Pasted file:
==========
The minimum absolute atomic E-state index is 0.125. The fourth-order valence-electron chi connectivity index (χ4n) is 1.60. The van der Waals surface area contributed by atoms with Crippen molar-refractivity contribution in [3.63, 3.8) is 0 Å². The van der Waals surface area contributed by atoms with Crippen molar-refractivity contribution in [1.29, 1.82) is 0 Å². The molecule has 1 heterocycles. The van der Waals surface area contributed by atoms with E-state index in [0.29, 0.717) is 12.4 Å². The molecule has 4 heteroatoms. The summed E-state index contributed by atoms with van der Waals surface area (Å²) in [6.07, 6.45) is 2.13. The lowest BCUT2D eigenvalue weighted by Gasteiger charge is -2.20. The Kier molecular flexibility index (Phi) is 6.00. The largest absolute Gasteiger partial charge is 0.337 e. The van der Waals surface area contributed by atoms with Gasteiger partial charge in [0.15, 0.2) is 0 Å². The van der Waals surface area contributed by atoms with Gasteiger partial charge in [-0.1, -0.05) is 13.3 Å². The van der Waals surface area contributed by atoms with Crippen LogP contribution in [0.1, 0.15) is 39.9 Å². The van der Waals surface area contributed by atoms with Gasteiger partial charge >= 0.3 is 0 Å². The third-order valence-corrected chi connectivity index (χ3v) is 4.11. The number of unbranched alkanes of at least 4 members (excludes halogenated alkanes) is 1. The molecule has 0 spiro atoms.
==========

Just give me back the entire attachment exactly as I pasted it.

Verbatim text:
The minimum absolute atomic E-state index is 0.125. The fourth-order valence-electron chi connectivity index (χ4n) is 1.60. The van der Waals surface area contributed by atoms with Crippen molar-refractivity contribution in [3.63, 3.8) is 0 Å². The van der Waals surface area contributed by atoms with Crippen molar-refractivity contribution in [1.29, 1.82) is 0 Å². The molecule has 1 heterocycles. The van der Waals surface area contributed by atoms with E-state index in [0.29, 0.717) is 12.4 Å². The molecule has 4 heteroatoms. The summed E-state index contributed by atoms with van der Waals surface area (Å²) in [6.07, 6.45) is 2.13. The lowest BCUT2D eigenvalue weighted by Gasteiger charge is -2.20. The Kier molecular flexibility index (Phi) is 6.00. The largest absolute Gasteiger partial charge is 0.337 e. The van der Waals surface area contributed by atoms with Gasteiger partial charge in [0.15, 0.2) is 0 Å². The van der Waals surface area contributed by atoms with Gasteiger partial charge in [-0.1, -0.05) is 13.3 Å². The van der Waals surface area contributed by atoms with Crippen LogP contribution in [0.1, 0.15) is 39.9 Å². The van der Waals surface area contributed by atoms with Gasteiger partial charge >= 0.3 is 0 Å². The third-order valence-corrected chi connectivity index (χ3v) is 4.11. The number of unbranched alkanes of at least 4 members (excludes halogenated alkanes) is 1. The molecule has 0 spiro atoms.